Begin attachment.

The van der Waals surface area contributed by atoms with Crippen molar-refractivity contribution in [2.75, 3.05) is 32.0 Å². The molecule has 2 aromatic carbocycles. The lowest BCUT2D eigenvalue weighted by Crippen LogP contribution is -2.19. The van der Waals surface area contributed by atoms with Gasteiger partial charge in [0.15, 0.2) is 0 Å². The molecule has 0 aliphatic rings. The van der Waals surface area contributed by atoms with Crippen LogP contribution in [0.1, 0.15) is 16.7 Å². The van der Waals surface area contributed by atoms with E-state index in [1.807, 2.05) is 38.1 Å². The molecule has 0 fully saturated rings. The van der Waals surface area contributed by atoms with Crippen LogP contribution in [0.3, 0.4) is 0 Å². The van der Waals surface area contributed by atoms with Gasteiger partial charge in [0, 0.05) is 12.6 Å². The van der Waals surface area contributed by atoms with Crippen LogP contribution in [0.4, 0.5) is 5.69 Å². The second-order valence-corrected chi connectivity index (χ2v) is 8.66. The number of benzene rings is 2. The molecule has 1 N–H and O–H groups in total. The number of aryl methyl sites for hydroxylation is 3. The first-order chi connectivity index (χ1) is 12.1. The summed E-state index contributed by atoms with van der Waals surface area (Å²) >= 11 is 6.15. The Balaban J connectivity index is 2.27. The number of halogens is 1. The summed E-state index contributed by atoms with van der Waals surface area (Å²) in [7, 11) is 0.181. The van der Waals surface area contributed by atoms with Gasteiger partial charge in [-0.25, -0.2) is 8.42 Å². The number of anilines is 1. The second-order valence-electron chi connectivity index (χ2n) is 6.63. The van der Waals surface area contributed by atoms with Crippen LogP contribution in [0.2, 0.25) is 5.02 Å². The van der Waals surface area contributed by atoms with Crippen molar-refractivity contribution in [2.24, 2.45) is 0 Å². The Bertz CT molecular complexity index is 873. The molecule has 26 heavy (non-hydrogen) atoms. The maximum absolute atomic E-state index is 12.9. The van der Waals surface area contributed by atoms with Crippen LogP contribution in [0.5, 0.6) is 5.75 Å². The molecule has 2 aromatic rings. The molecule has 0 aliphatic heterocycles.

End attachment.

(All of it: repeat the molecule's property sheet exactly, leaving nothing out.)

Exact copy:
The van der Waals surface area contributed by atoms with Crippen molar-refractivity contribution in [2.75, 3.05) is 32.0 Å². The molecule has 2 aromatic carbocycles. The lowest BCUT2D eigenvalue weighted by Crippen LogP contribution is -2.19. The van der Waals surface area contributed by atoms with Gasteiger partial charge in [0.15, 0.2) is 0 Å². The molecule has 0 aliphatic rings. The van der Waals surface area contributed by atoms with Crippen LogP contribution in [0.1, 0.15) is 16.7 Å². The van der Waals surface area contributed by atoms with E-state index in [1.807, 2.05) is 38.1 Å². The molecule has 0 fully saturated rings. The van der Waals surface area contributed by atoms with Crippen LogP contribution in [0.3, 0.4) is 0 Å². The van der Waals surface area contributed by atoms with Gasteiger partial charge in [0, 0.05) is 12.6 Å². The van der Waals surface area contributed by atoms with Crippen LogP contribution in [0.4, 0.5) is 5.69 Å². The second-order valence-corrected chi connectivity index (χ2v) is 8.66. The number of benzene rings is 2. The molecule has 1 N–H and O–H groups in total. The number of aryl methyl sites for hydroxylation is 3. The first-order chi connectivity index (χ1) is 12.1. The summed E-state index contributed by atoms with van der Waals surface area (Å²) >= 11 is 6.15. The Balaban J connectivity index is 2.27. The number of halogens is 1. The summed E-state index contributed by atoms with van der Waals surface area (Å²) in [7, 11) is 0.181. The van der Waals surface area contributed by atoms with Gasteiger partial charge in [-0.25, -0.2) is 8.42 Å². The number of anilines is 1. The second-order valence-electron chi connectivity index (χ2n) is 6.63. The van der Waals surface area contributed by atoms with Crippen LogP contribution in [0.2, 0.25) is 5.02 Å². The van der Waals surface area contributed by atoms with Crippen molar-refractivity contribution in [2.24, 2.45) is 0 Å². The Bertz CT molecular complexity index is 873. The molecule has 26 heavy (non-hydrogen) atoms. The maximum absolute atomic E-state index is 12.9. The van der Waals surface area contributed by atoms with Crippen LogP contribution in [0.5, 0.6) is 5.75 Å². The molecule has 2 aromatic rings. The molecule has 0 aliphatic heterocycles.